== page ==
Sure that the Klan would kill them, Mallory and Williams fled. Williams escaped to Cuba and Mallory hid in Cleveland for six weeks before police captured her. Once imprisoned, Mallory worked hard to publicize her case. She also used the spotlight to advocate for black nationalist principles, and critique liberal black leaders. As a working-class African American woman, she did not enjoy the same access to the public sphere as her male counterparts. However, from 1961 to 1965, Mallory publicized her ideas in the forms and formats that were available to her including speeches, press releases, political tracts, and prison letters.
Amid a political climate that included the 1963 March on Washington and Dr. King’s “I Have a Dream Speech,” Mallory consistently supported separatism, socialism, and self-defense. In her press releases and biographical articles, she insisted that black men and women wanted to be “masters of [their] fate” and that they realized that they needed “liberation—the same as other oppressed peoples in Asia, Africa and Latin America.”4 She also argued that capitalism caused racial discord. She asserted that African Americans “realize[d] that the enemy” was not poor white Americans. The problem was that they “still [did] not realize that [African Americans] were not [their] enemy.” She complained that middle-class African Americans and religious officials were “shook up over [her] theory of self-defense” and that they did not support her because she was not “fighting for accessibility” but “for freedom.” Most importantly, perhaps, Mallory consistently foregrounded the abuses she and other black women faced at the hands of white Americans, highlighting male-leaders’ blindness to their suffering and arguing that male-dominated emancipatory visions were incomplete.5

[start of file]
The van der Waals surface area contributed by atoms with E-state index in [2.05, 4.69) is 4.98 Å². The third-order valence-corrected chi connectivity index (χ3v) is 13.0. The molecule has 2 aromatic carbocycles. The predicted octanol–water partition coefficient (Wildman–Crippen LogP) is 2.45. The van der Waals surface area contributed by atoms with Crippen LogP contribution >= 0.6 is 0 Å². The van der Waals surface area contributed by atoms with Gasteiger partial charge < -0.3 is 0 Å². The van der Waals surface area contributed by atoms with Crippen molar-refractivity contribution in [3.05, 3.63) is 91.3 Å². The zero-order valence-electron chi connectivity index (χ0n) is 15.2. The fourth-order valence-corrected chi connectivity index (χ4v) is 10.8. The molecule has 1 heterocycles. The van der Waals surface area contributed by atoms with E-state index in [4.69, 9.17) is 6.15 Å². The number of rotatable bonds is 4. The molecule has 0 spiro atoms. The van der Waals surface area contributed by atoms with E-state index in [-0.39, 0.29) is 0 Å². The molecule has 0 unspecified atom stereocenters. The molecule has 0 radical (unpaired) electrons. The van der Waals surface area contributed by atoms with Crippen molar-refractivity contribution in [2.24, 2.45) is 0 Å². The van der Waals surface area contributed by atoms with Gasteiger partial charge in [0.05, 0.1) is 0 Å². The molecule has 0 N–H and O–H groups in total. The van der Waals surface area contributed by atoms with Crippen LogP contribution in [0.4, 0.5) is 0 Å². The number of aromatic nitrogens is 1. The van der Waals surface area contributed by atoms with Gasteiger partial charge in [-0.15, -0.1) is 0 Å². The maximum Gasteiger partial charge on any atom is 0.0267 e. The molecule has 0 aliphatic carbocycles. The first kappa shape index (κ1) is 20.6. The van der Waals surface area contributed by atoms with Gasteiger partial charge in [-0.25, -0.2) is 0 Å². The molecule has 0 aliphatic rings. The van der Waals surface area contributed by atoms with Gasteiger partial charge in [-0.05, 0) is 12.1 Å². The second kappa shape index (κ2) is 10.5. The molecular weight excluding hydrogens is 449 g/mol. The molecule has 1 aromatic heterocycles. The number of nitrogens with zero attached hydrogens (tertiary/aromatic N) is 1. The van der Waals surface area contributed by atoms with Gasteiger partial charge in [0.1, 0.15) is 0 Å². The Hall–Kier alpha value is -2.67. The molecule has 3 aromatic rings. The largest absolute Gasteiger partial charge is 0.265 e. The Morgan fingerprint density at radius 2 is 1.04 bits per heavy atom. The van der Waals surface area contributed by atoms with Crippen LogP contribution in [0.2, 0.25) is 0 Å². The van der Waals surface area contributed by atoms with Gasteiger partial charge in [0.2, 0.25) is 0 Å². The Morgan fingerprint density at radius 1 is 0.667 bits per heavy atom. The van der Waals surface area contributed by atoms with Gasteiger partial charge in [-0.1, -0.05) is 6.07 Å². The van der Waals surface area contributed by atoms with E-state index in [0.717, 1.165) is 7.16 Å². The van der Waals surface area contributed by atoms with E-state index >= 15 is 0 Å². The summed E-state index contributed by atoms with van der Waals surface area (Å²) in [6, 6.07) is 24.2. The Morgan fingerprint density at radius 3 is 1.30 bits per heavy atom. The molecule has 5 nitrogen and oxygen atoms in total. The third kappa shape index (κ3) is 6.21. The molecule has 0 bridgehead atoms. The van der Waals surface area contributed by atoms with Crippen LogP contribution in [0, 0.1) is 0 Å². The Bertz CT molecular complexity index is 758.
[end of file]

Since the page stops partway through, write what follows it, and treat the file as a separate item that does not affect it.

Mallory was eventually extradited back to Monroe in 1964, where she stood trial for the supposed kidnapping of the Steagalls. An all-white jury convicted her and sentenced her to 16-20 years in prison. She was exonerated in 1965 after a judge overturned the verdict based on the fact that African Americans had been excluded from the jury selection process. Once freed, Mallory continued to fight for self-defense and self-determination until her death in 2007.
Mallory is often overlooked in the historical record, perhaps because expressions of militancy remain associated with masculinity. However, Mallory consistently inserted herself into male-dominated discourses about the direction of the black struggle and perpetually re-contextualized black oppression from the perspective of working-class African-American women. She fought against inequality and articulated a holistic view of black liberation on multiple fronts, making her activism and theorizing a critical part of the black radical tradition.
- “‘Jail is Hell’ Mae Mallory Finds in Fight on Carolina,” Chicago Daily Defender, October 2, 1962, 13. ↩
- Mae Mallory, interview with Malaika Lumumba, February 27, 1970, transcript, Ralph J. Bunche Collection Oral History Project, Moorland-Spingarn Research Center, Howard University, Washington, D.C. ↩
- Adina Back, “Exposing the Whole Segregation Myth: The Harlem Nine and New York City’s School Desegregation Battles,” in Freedom North: Black Freedom Struggles Outside the South eds., Jeanne Theoharis and Komozi Woodard (New York: Palgrave McMillan, 2003). ↩
- Mae Mallory, “Of Dogs and Men,” in Letters from Prison: Story of a Frame Up (Cleveland: Monroe Defense Committee, 1963) ↩
- Mae Mallory, “Memo From a Monroe Jail,” Freedomways (Spring 1964): 203–204. ↩